(See the best response by Super Saiyan X.)
Quite a simple question, I have a datum proc that is used quite a lot (Roughly 500 times a second?)
And I want to locate what's calling the proc. Is there any 'simple' way to do so without adding large bits of code?
world << usr

var/test/mytest = new


Here is a very useless test that demonstrates how the "usr" variable can show who is the origination that lead to this procedure being called.
Best response
That's pretty inaccurate, Koshiga.

usr is not the caller of a proc. usr is the mob that activated a verb, or click. If you have a proc calling a proc, calling another proc...usr is always the same unless you change it yourself.

If you want to see what is calling a proc, the best thing you can do is: handle it yourself. pass the caller of the proc as an argument.


CRASH() it. This'll show you every proc involved, should be easy enough to follow what's calling what.
Yeah, I've tried usr, but most of them came out on null.
I decided to skip looking for the source, and just optimize the code all around.
Sorry I think I misunderstood the question. I thought you were looking for a person who ultimately caused a proc to be called through their action.

So, lets say you have a proc called by various sources of logic (IE: Not players), you would need to provide your own way of tracking said information.

world << who_called_me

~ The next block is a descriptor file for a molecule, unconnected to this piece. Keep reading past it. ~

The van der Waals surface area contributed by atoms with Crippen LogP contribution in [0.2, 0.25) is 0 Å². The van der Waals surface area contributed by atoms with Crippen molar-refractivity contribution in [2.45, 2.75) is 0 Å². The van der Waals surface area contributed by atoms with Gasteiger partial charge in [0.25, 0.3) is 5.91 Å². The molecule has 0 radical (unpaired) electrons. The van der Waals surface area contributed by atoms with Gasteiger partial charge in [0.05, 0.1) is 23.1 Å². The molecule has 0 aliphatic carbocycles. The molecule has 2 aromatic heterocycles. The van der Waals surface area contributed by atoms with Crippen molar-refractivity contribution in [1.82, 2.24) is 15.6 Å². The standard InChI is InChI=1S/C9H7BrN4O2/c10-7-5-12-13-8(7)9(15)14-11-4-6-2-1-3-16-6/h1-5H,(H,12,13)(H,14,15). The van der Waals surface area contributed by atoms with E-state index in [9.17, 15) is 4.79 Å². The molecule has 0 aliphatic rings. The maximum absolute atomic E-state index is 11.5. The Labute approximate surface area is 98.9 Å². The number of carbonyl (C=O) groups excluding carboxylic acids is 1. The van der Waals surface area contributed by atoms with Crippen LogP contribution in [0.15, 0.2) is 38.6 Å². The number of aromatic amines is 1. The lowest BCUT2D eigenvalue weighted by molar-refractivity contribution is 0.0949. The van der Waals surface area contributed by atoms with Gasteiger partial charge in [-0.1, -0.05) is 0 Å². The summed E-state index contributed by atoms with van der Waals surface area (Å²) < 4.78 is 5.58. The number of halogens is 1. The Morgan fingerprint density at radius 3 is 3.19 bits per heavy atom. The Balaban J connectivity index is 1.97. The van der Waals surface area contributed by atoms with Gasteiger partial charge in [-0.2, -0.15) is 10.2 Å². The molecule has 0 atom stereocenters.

var/test_datum/my_datum = new



So, you pass the procedure an argument that tells you exactly what called it. It's just up to you to remember to tell it in the code ;)
As SSX said, CRASH() it. If you want a conditional crash, then ASSERT() it.

It displays the call stack like any other error. The top of the stack is the datum and proc that called the crasher.
runtime error: Crash me!
proc name: recurse (/client/proc/recurse)
source file:,28
usr: Pirion (/mob)
src: Pirion (/client)
call stack:
Pirion (/client): recurse()
Pirion (/client): recurse()
Pirion (/client): recurse()
Pirion (/client): recurse()
Pirion (/client): recurse()
Pirion (/client): recurse()
Pirion (/client): recurse()
Pirion (/client): recurse()
Pirion (/client): recurse()
Pirion (/client): recurse()
Pirion (/client): recurse()
Pirion (/client): mhg contents()
It's ridiculous that BYOND has access to this information and doesn't allow you to see it without crashing the proc.
totally time to bump id:1288032 then, MisterPerson.